Nov 232012
 
Partition scheme with Gentoo Linux and Windows 7

By making 100 MB available for Windows to create a primary partition with boot essentials, I was able to get it happily installed in a logical partition without even disturbing my Gentoo Linux installation.

Almost 10 years since I removed Windows from my computer and gave the whole hard drive to Gentoo Linux, I had a specific reason to put it back on. Naturally I’ve gone through a few computers in the last decade, but the flexibility of Gentoo has enabled me to transfer my Linux installation across numerous hard drive upgrades and computer changes. I have not been in the habit of leaving hard drive space for any secondary operating system.  At first I feared I would have to do a full backup and then restore my system to a new set of partitions, but found a much quicker solution where the hardest part was persuading Windows to install on a logical partition.

I have developed the habit of keeping my /usr/portage directory on its own partition (coincidentally the end of the drive) so that the huge number of file writes that occur during a Portage sync don’t have a chance to corrupt or fragment my main system partitions. Happily, I discovered that this partition was just large enough to fit Windows 7.  I was able to copy the /usr/portage contents over to my root partition (where they would “normally” reside anyway) and with no further impact on my Linux installation there was free space for Windows.  This is one of the less commonly acknowledged reasons why having a Linux system split over a few partitions  can be wise.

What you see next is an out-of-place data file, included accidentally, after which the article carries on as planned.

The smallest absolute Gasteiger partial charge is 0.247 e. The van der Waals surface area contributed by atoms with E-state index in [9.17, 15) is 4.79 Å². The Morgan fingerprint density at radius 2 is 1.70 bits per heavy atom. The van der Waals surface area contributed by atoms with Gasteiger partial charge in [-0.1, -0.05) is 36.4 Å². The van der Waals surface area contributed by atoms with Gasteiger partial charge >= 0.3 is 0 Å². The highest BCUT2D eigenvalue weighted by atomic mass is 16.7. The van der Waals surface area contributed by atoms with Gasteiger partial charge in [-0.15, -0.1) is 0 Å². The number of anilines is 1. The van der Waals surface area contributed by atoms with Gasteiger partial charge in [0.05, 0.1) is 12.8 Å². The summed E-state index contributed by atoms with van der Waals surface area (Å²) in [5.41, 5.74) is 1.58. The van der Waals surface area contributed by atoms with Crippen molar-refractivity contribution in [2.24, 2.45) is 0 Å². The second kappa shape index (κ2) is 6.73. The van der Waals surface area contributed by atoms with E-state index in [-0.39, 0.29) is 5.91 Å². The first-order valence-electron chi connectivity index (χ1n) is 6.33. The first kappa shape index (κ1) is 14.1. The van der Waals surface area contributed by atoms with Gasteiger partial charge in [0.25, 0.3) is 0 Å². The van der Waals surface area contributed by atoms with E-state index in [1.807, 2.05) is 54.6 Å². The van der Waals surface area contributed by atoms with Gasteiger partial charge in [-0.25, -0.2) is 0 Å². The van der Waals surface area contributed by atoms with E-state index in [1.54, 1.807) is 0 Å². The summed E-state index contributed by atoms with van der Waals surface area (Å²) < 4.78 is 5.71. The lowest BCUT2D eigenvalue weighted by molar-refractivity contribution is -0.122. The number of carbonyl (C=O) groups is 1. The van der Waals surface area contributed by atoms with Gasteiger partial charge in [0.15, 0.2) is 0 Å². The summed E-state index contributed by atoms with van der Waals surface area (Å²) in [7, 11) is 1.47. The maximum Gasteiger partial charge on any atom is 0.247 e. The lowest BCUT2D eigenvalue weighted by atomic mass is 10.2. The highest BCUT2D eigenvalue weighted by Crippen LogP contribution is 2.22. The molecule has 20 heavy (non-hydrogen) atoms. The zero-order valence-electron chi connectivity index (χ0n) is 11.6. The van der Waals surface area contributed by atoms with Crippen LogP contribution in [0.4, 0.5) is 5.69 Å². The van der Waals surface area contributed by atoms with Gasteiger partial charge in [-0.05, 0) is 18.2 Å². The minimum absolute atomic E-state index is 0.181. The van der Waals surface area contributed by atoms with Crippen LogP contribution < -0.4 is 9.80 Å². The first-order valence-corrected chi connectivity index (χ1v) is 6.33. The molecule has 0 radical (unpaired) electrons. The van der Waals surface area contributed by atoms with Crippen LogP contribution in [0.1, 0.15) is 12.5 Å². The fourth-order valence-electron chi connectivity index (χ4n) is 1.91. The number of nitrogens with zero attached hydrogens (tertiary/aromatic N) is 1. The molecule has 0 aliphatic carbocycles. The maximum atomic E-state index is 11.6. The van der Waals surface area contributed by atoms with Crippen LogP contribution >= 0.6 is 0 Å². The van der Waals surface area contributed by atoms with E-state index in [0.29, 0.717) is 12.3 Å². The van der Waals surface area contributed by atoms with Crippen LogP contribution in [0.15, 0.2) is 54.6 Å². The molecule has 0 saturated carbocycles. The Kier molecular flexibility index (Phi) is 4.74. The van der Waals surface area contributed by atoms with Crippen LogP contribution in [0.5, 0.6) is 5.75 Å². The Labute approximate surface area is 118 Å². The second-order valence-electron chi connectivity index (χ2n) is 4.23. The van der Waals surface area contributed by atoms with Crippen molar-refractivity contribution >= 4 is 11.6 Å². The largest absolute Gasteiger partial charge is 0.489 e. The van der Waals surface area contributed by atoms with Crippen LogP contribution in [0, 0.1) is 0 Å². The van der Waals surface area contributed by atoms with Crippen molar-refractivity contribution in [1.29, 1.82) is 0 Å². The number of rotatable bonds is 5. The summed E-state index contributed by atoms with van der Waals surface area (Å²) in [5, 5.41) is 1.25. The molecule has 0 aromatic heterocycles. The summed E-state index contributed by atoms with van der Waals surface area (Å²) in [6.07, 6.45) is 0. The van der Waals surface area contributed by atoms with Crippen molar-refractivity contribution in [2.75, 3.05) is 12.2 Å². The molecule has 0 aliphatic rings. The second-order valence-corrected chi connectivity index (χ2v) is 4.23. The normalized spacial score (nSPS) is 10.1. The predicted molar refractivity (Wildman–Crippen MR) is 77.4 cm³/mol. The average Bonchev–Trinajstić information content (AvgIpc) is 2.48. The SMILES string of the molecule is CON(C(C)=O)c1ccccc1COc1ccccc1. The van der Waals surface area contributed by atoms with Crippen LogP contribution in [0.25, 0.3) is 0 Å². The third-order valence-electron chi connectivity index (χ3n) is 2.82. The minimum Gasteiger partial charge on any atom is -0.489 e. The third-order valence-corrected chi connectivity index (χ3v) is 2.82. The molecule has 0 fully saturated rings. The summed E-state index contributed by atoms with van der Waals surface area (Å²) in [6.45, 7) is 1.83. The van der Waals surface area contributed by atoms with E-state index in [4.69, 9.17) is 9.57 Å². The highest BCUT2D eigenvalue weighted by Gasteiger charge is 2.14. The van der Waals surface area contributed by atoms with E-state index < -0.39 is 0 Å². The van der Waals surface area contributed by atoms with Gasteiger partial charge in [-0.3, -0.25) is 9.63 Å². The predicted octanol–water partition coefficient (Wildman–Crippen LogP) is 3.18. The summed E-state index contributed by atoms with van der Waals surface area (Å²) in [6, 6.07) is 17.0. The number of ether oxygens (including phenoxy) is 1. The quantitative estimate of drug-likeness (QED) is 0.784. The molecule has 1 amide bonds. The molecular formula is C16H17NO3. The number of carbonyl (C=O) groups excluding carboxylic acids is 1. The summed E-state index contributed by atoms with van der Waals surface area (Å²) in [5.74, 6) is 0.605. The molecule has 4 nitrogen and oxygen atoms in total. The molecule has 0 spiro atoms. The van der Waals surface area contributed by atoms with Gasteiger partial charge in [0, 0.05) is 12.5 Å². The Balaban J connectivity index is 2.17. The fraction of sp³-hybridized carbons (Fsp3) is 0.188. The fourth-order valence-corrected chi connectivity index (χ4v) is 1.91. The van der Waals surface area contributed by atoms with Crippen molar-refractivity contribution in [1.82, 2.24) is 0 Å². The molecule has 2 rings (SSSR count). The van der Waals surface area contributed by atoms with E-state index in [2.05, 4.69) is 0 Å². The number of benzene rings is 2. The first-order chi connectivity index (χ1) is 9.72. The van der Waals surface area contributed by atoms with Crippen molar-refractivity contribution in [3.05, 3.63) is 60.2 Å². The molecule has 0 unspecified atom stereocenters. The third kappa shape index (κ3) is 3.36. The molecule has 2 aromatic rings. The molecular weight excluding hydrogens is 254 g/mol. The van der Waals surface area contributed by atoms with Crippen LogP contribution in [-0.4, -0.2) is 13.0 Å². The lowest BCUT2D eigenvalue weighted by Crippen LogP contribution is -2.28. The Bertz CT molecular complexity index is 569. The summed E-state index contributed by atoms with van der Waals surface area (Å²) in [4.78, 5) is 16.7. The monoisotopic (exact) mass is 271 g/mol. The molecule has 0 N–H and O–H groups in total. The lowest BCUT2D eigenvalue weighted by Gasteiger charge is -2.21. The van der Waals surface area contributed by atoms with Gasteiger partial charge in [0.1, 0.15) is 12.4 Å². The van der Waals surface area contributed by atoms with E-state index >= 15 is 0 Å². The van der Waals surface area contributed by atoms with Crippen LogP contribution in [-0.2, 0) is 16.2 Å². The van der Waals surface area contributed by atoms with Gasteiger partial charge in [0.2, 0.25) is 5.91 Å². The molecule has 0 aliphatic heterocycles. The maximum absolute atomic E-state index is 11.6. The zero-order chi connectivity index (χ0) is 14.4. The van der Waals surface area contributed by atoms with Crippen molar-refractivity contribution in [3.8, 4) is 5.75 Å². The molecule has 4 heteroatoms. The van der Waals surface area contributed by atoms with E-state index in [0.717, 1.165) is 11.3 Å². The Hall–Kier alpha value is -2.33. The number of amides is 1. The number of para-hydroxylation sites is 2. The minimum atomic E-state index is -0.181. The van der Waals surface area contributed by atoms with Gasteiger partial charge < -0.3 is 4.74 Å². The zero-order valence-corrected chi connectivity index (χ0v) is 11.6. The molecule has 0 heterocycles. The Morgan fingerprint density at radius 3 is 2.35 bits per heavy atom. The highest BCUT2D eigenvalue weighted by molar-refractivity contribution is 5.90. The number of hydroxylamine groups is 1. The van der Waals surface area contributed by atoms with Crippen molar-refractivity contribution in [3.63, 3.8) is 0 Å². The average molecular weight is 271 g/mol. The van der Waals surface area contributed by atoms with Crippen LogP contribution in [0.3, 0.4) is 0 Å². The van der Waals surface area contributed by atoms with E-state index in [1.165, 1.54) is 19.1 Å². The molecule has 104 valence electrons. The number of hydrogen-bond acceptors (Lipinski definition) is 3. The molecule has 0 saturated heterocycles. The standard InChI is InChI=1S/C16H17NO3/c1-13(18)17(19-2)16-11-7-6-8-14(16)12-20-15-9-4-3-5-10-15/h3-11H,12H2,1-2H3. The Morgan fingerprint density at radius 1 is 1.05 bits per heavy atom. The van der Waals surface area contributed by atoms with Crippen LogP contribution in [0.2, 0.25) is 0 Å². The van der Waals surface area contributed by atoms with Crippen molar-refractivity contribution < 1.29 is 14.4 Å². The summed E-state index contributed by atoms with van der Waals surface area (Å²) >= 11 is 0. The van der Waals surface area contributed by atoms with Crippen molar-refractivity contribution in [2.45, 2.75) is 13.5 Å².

Windows would not install on the space I made for it, and I quickly discovered (on the web, not from the uncommunicative Windows installer) that the problem was the type of partition.  Because I have numerous partitions, I had made a small primary partition for /boot and then put the rest into an extended partition.  The space I had cleared for Windows was thus a logical partition.  I didn’t want to mess with the extended partition, even with a “safe” resizing tool.

This installation guide for Windows 7 suggested that it could be done on a logical partition as long as Windows had space to create a small primary boot partition (just like I had set up for Linux).  To try this all I had to do was resize my 256 MB /boot partition, which was trivial to backup.  I made almost 200MB available as completely empty space, and Windows loved it.  When I checked subsequently it turned out that Windows only needed 100MB of primary partition as can be seen in the gparted screenshot.  Windows 7 can indeed be installed to a logical partition.

Of course the Windows installer clumsily wrote over the Master Boot Record on the disk, replacing GRUB and making it impossible for me to boot into Linux.  This is easy to fix with a Linux bootable USB drive.  I used the Gentoo liveCD image, mounted my own partitions, chrooted into my own system, and reinstalled GRUB to the MBR.  Adding the lines

title=Windows 7
root (hd0,1)
chainloader +1

to my grub.conf file made it possible to reach either operating system at boot.

  One Response to “Squeezing a Windows 7 install alongside Gentoo Linux”

  1. Linux is so good for that sort of thing. I just helped a friend at uni do a gentoo install. He was very impressed that you could stop the installation at any point and just chroot back into it later. Technically, of course, you can do that with any Linux distrobution, but only gentoo users seem to know about chroot.

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